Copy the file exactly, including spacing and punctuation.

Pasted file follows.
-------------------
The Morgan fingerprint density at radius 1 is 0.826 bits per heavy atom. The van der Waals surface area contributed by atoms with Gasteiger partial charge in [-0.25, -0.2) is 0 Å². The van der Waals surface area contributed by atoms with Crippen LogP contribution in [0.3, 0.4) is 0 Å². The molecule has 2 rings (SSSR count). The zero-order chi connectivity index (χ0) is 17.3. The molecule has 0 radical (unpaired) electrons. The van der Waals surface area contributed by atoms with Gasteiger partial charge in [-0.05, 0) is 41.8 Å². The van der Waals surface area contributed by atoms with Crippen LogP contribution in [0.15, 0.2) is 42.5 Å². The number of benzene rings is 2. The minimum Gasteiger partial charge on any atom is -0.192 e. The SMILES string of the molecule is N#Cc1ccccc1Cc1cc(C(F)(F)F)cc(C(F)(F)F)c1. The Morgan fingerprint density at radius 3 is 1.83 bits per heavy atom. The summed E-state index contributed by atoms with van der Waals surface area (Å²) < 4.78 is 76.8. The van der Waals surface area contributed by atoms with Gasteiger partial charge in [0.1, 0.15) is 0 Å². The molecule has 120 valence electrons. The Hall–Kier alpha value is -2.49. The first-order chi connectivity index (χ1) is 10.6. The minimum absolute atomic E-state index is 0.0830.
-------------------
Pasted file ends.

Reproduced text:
The Morgan fingerprint density at radius 1 is 0.826 bits per heavy atom. The van der Waals surface area contributed by atoms with Gasteiger partial charge in [-0.25, -0.2) is 0 Å². The van der Waals surface area contributed by atoms with Crippen LogP contribution in [0.3, 0.4) is 0 Å². The molecule has 2 rings (SSSR count). The zero-order chi connectivity index (χ0) is 17.3. The molecule has 0 radical (unpaired) electrons. The van der Waals surface area contributed by atoms with Gasteiger partial charge in [-0.05, 0) is 41.8 Å². The van der Waals surface area contributed by atoms with Crippen LogP contribution in [0.15, 0.2) is 42.5 Å². The number of benzene rings is 2. The minimum Gasteiger partial charge on any atom is -0.192 e. The SMILES string of the molecule is N#Cc1ccccc1Cc1cc(C(F)(F)F)cc(C(F)(F)F)c1. The Morgan fingerprint density at radius 3 is 1.83 bits per heavy atom. The summed E-state index contributed by atoms with van der Waals surface area (Å²) < 4.78 is 76.8. The van der Waals surface area contributed by atoms with Gasteiger partial charge in [0.1, 0.15) is 0 Å². The molecule has 120 valence electrons. The Hall–Kier alpha value is -2.49. The first-order chi connectivity index (χ1) is 10.6. The minimum absolute atomic E-state index is 0.0830.